– Mónaco is quite excited to start the European clay swing, since he suffered that unlucky injury at Monte Carlo last year. He’s flying there today.
Here’s what John Isner told us:
– The Georgia Bulldogs fan said that even though he got “creamed” in the first set, he felt like he was hitting the ball very well. He wasn’t serving well, and barely missing on some forehands. He said that it was key to get that first hold in the second set, because it was from the end of the court where the sun was giving him trouble.
– John was happy with his serve in the last two sets, naturally. And he’s delighted at making the final again. He said that missing Australia kind of wrecked his rhythm, mostly in the mental aspect of his game. But he’s confident that he’s turning a corner on such a disappointing first trimester of the 2013 season.
– Isner was full of praise for Almagro’s serve, and the way the Spaniard defends said serve. He also remembered last year’s tough loss to Almagro in Davis Cup, and said that Almagro is very good on all surfaces, not just clay. John knows it’ll be a tough match, and that both of them will most likely be on the same flight to Monte Carlo after it ends.
– John is not all that concerned about drawing Gulbis in the Monte Carlo first round: he says that when he feels confident, it doesn’t matter much to him who he’s playing.
– I asked John about how he felt about his transition game, which I thought was excellent in the last two sets. Isner said that he was happy about many aspects of his game, even though he missed more than a few forehands (which he said had been a recurring theme this year), but that this shot is coming around, and that he needs to keep swinging at them. And yes, he was pleased about how he did at net today.
– I asked John about whether this particular surface helps him when he uses his kick serve to play some serve and volley. He gave an interesting answer, which I’ll transcribe in full:
“I always enjoy playing on clay – I think it’s very helpful to a big guy like myself and other big players. It just gives us more time. Sam Querrey plays very well on clay. All the other big guys are good on clay. Guys with big serves can normally hold serve no matter what the surface is, so the clay helps in other areas.”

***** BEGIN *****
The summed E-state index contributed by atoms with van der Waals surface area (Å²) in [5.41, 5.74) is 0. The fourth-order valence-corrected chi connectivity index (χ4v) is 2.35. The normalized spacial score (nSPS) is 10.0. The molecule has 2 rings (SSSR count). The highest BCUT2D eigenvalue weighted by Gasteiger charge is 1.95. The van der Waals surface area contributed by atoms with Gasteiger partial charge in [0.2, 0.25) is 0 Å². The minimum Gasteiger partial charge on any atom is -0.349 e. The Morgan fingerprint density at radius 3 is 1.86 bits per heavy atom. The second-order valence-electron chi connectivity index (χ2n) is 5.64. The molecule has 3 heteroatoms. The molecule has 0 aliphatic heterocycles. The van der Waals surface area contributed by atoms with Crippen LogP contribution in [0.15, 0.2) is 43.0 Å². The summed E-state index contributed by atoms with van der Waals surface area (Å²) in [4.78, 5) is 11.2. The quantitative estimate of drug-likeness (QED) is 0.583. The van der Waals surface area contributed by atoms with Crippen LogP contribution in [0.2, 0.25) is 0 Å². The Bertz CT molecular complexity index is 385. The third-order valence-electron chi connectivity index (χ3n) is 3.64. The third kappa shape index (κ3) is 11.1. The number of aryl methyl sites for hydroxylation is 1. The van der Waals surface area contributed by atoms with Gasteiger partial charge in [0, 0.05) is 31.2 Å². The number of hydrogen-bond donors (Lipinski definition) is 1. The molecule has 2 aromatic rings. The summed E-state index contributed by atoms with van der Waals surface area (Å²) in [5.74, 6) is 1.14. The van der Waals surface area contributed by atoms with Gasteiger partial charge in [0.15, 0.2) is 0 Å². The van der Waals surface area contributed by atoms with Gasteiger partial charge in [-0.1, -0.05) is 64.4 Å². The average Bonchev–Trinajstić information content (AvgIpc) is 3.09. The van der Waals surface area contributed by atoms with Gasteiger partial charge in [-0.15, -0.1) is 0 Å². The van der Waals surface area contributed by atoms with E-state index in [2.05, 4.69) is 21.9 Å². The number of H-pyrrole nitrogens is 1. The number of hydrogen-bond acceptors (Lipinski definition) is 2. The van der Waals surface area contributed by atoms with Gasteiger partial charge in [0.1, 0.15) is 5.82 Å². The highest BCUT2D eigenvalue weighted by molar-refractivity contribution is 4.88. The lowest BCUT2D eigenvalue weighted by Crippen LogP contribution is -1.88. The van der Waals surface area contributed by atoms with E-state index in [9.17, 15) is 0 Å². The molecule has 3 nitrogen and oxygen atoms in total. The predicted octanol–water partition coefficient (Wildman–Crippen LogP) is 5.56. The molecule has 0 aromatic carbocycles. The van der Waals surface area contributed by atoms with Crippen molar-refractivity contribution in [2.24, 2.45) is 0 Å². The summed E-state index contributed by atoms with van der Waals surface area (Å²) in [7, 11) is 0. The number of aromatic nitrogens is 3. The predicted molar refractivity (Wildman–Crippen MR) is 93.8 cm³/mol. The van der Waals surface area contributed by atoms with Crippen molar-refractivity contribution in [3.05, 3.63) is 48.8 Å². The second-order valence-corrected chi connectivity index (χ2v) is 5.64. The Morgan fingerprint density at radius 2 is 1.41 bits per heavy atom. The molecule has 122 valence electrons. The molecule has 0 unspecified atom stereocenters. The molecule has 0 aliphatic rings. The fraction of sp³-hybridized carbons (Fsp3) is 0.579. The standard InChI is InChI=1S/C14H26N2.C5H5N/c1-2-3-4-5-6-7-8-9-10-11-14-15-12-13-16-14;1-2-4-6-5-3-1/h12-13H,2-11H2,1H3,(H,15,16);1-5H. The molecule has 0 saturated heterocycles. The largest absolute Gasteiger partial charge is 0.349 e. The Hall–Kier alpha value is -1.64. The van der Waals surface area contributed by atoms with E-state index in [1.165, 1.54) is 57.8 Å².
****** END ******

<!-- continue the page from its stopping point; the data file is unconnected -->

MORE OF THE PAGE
Onward to the doubles final!
Jamie Murray and John Peers defeat Bob and Mike Bryan, 1-6, 7-6 (3), 12-10
That was a very unique final. The Bryans came flying out the gate, and got a 5-0 lead in the first set after what seemed like five minutes. They delivered a first set breadstick soon after that. John Peers was completely out of sorts: the Australian gifted the Bryans the first break of the set via a tight double-fault.
The second set had no breaks of serve, but the Bryans had a couple of break chances at 2-all on Jamie Murray’s serve, but the Scot did well to fend them off. However, the Bryans didn’t have much problems holding serve, and the set marched into a breaker.
Once there, the Bryans went up 3-0 in more or less the same domineering manner they had taken the first set. The match seemed like it would end in mere minutes. And then…something strange happened: there was some mis-communication between the twins on how to handle a Peers return, and suddenly, the underdogs were on the board.
Not content with that, the Murray/Peers team rattled off seven straight points after that, taking the tiebreaker 7-3 and opening the super tiebreaker with a minibreak. That advantage was soon lost, and the two teams engaged in a tense tug of war that went on until the very end. The Bryans held championship point at 9-8, but here is when John Peers was enormous. He first hit a great 2nd serve and followed it up with some classy backhand volleys to stay alive, only to then top that off with a blistering ace to give the underdogs a championship point of their own at 10-9. The Bryans stayed alive, but at 10-all Mike Bryan double-faulted – the second serve clipped the net and floated in the air for what seemed like an eternity. Agonizingly, it landed out.
Jamie Murray had the title on his serve, and he hit a pretty great delivery to set up his partner for a clinching volley at net. What an upset.
Here are the highlights of the winning team’s presser:
– Peers made us laugh by saying that at least they were wearing black shorts during their match, since they had to jump into the Country Club pool, per the tournament’s tradition.
– The team will be playing the Sarasota challenger next week.
– Jamie was quick to acknowledge how special it is to beat the Bryans (who he called the best team of all time) anywhere, let alone here in the US.
– Jamie talked about the strange nature of doubles, where momentum shifts so violently, given the scoring system that’s used for ATP events (no ad scoring, super tiebreaker instead of third set). He said they got “drilled” in the first set, and then less than an hour later they won the title.
– Neither Jamie nor John knew about the Bryans’ winning streak (of 19) that they snapped today.
At the end I congratulated John on that incredible ace at 10-all. That was enormous.
And that’s it for today. See you here tomorrow for the singles final between Almagro and Isner!